I never had a problem with Greeks bearing me gifts. The little handful of lemons discovered on my doorstep, or any other of the many spontaneous gifts I have been enriched by, were given with a feeling of caring for your neighbour, even if he was different in so many ways, and a stranger come from very far away.

LYDIA SCHRUFER: Recently you've incorporated technology such as Photoshop while maintaining the natural sensibility in your work. Is technology a means to an end, just another art making tool? In general, how has computer technology has impacted on your art?

DAVID MOORE: I have a very pragmatic view that they are tools. I started as a painter but try to keep that quiet. I don't have that ethic about devoting myself to it every day for so many hours. I'm more of a thinker who thinks his way into a medium. First the brain, then the hands, then the machine. I just don't want either the brain or the hands to become a machine.

For me, having a set program is too machine-like. It's the brain becoming a dictator. I would like a robot in the studio, it would free me up to go forward in the logical consequences of a line of thinking. I see the computer as a sort of robot that's been boxed in and imprisoned on a screen. But very smart, very useful. And it doesn't tell me what to do. You see I want the mobility to move around in my mind. I want the freedom.

When I walk into the studio it's a mess. But it's my mess and it says I am free. If it gets too much I spend three days cleaning things up. You see I'm also a collector. Found objects find their way into the studio. Sometimes they are the element in a work that bring it alive.

I fight boredom. If a material is starting to bore me and I see a certain predictability and repetition it's time to change. If an image becomes obsessive I turn it on its head, do the opposite. The moment my mind poses the question of wondering how something would look if . . . then I have to do it, It becomes imperative. I don't ask myself if it will be good or not. My curiosity is greater than my insecurity. So I do it. My sketchbooks are full of unrealized works. That's where I am most free. But I cannot physically do them all. Some just wait and wait and then, one rainy day when I am looking for a point of departure, I look through my old notes and sketchbooks and it clicks. I am doing a work right now in wood and metal which comes from a sketch I did about fifteen years ago and never found the appropriate moment. Others were forgotten, dismissed or rejected. So this one withstood fifteen years of periodic scrutiny. It never seemed old or dated. It was begging me to give it the light of day.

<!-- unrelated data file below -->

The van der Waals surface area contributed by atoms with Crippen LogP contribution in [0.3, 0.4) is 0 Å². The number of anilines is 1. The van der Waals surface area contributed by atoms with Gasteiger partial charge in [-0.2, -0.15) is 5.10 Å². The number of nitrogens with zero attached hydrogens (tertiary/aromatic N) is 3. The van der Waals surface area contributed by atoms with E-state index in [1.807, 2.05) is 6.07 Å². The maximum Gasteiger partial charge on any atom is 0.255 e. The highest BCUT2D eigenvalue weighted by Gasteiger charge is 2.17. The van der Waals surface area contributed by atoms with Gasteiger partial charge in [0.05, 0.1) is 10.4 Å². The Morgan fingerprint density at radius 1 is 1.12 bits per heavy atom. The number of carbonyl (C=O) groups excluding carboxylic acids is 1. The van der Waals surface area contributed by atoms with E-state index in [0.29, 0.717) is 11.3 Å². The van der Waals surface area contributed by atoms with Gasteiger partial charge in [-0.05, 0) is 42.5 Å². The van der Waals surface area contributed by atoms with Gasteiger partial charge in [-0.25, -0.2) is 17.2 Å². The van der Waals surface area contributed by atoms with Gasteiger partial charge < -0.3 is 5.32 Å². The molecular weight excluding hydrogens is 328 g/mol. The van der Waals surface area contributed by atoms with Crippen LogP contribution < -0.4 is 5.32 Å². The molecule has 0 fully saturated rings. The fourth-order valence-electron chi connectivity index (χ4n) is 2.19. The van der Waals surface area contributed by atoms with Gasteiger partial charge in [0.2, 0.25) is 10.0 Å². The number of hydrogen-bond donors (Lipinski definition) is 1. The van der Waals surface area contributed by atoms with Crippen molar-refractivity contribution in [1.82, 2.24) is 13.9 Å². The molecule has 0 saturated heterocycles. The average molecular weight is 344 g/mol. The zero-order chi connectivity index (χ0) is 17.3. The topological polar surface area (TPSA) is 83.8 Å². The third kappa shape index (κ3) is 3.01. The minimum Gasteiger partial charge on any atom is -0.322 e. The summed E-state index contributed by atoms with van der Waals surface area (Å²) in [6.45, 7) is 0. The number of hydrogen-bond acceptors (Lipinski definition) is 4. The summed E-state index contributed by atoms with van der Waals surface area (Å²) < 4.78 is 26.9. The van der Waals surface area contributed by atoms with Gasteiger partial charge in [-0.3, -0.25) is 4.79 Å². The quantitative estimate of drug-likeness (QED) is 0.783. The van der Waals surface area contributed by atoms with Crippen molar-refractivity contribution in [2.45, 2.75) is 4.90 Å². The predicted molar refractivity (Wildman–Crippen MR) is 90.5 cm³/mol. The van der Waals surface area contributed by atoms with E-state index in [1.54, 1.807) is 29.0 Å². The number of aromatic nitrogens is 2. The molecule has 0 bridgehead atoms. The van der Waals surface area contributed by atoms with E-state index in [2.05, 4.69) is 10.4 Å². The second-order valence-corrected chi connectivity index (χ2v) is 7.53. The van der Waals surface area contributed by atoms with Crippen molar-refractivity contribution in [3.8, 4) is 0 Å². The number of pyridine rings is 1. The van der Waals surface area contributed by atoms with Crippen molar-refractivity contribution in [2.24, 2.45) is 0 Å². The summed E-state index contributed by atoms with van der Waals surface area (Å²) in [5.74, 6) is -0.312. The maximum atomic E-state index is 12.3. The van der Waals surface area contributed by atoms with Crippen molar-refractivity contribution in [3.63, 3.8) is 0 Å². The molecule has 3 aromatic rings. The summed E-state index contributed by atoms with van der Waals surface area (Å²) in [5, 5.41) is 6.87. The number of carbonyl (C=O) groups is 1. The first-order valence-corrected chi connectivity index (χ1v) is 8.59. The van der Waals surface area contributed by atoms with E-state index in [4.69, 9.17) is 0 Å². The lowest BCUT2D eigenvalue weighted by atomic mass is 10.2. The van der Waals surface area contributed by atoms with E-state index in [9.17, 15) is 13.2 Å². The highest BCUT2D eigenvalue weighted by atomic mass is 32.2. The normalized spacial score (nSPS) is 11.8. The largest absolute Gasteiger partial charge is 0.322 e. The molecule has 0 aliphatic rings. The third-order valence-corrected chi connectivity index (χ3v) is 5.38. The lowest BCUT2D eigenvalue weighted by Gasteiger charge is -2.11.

To the computer, I think it's wonderful how clean and seamless a collage can be from taking bits from different sources to recombine them, that and dealing with text as visual material. Computer technology has permitted an evolution and development of a visual idea about ten times faster than I would normally expect with an equivalent work in the studio. What that does to a process is exponential. If it is ten times faster, my mind is freed up nine tenths of what normally takes my attention, and that part of my mind can move and evolve many times more than ten times. In fact, the problem is the opposite of the studio. It goes too fast. If an artist goes too fast it's not good. All those delicious discoveries become redundant and never see the light of day. So, apart from photo, for which I think it is a natural extension, I see the computer as the place for preparatory work, but the studio is irreplaceable for the creation of the actual physical entity which will fully satisfy our need for a full spectrum of sensorial data. The computer appeals to the mind and can carry us far away into other dimensions, spaces, atmospheres, dreams, way beyond mundane considerations like gravity and weight, but has the consistency of smoke or a mirage. It sets us up. It doesn't put us down. It is the opposite of grounding, which a physical art work does. It is not good or bad, it's fantastic and is helping to give a visual education to more people than otherwise might have been.

When I work on a wooden sculpture I have already sketched that work on paper many times over. But the sketch has nothing of the visceral quality. That comes later. When I work on the actual piece I get very absorbed in the doing and try to give it the sense of anticipating the wear and tear of age. I don't deliberately try to be expressive. I just try to work with the inner structure of the material, setting up a dialogue between the surface and what is exposed under the surface. With wood it means knots and cracks and the marks of the saw. I see the marks as akin to cross-hatching in a drawing. I can lead the eye in different directions around a piece just by the way a network of marks wrap the volumes. Then a smoothness may suggest an inner form swelling and pressing its way in an effort to resist the containment of the network of saw marks.